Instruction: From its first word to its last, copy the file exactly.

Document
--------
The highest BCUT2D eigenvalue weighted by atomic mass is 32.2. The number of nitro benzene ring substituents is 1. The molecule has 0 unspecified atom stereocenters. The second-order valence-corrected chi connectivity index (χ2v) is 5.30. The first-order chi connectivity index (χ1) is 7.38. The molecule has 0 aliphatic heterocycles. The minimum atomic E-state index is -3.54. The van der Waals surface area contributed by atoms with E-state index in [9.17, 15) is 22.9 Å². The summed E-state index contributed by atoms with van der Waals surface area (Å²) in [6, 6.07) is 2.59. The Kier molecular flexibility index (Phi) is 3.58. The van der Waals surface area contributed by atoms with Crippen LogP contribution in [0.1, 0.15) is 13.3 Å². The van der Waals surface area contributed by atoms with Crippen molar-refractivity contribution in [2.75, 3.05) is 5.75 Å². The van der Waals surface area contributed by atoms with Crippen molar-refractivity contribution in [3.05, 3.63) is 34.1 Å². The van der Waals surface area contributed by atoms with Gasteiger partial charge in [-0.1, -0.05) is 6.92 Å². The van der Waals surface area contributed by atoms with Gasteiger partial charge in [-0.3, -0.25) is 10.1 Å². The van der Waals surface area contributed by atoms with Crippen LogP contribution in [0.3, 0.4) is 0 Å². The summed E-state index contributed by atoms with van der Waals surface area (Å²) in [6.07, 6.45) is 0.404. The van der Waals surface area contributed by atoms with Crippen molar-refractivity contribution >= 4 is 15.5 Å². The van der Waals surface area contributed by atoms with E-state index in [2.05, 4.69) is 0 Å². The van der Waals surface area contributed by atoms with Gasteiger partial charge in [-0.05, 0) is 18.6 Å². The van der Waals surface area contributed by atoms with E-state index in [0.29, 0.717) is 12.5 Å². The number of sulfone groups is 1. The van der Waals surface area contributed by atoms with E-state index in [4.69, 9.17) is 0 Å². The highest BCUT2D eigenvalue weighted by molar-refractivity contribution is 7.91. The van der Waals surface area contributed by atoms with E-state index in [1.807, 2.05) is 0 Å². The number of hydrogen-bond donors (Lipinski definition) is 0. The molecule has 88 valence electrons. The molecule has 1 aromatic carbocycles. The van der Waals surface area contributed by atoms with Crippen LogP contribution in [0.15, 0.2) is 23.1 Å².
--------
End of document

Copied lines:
The highest BCUT2D eigenvalue weighted by atomic mass is 32.2. The number of nitro benzene ring substituents is 1. The molecule has 0 unspecified atom stereocenters. The second-order valence-corrected chi connectivity index (χ2v) is 5.30. The first-order chi connectivity index (χ1) is 7.38. The molecule has 0 aliphatic heterocycles. The minimum atomic E-state index is -3.54. The van der Waals surface area contributed by atoms with E-state index in [9.17, 15) is 22.9 Å². The summed E-state index contributed by atoms with van der Waals surface area (Å²) in [6, 6.07) is 2.59. The Kier molecular flexibility index (Phi) is 3.58. The van der Waals surface area contributed by atoms with Crippen LogP contribution in [0.1, 0.15) is 13.3 Å². The van der Waals surface area contributed by atoms with Crippen molar-refractivity contribution in [2.75, 3.05) is 5.75 Å². The van der Waals surface area contributed by atoms with Crippen molar-refractivity contribution in [3.05, 3.63) is 34.1 Å². The van der Waals surface area contributed by atoms with Gasteiger partial charge in [-0.1, -0.05) is 6.92 Å². The van der Waals surface area contributed by atoms with Gasteiger partial charge in [-0.3, -0.25) is 10.1 Å². The van der Waals surface area contributed by atoms with Crippen LogP contribution in [0.3, 0.4) is 0 Å². The summed E-state index contributed by atoms with van der Waals surface area (Å²) in [6.07, 6.45) is 0.404. The van der Waals surface area contributed by atoms with Crippen molar-refractivity contribution >= 4 is 15.5 Å². The van der Waals surface area contributed by atoms with E-state index in [2.05, 4.69) is 0 Å². The van der Waals surface area contributed by atoms with Gasteiger partial charge in [-0.05, 0) is 18.6 Å². The van der Waals surface area contributed by atoms with E-state index in [0.29, 0.717) is 12.5 Å². The number of sulfone groups is 1. The van der Waals surface area contributed by atoms with E-state index in [4.69, 9.17) is 0 Å². The highest BCUT2D eigenvalue weighted by molar-refractivity contribution is 7.91. The van der Waals surface area contributed by atoms with E-state index in [1.807, 2.05) is 0 Å². The number of hydrogen-bond donors (Lipinski definition) is 0. The molecule has 88 valence electrons. The molecule has 1 aromatic carbocycles. The van der Waals surface area contributed by atoms with Crippen LogP contribution in [0.15, 0.2) is 23.1 Å².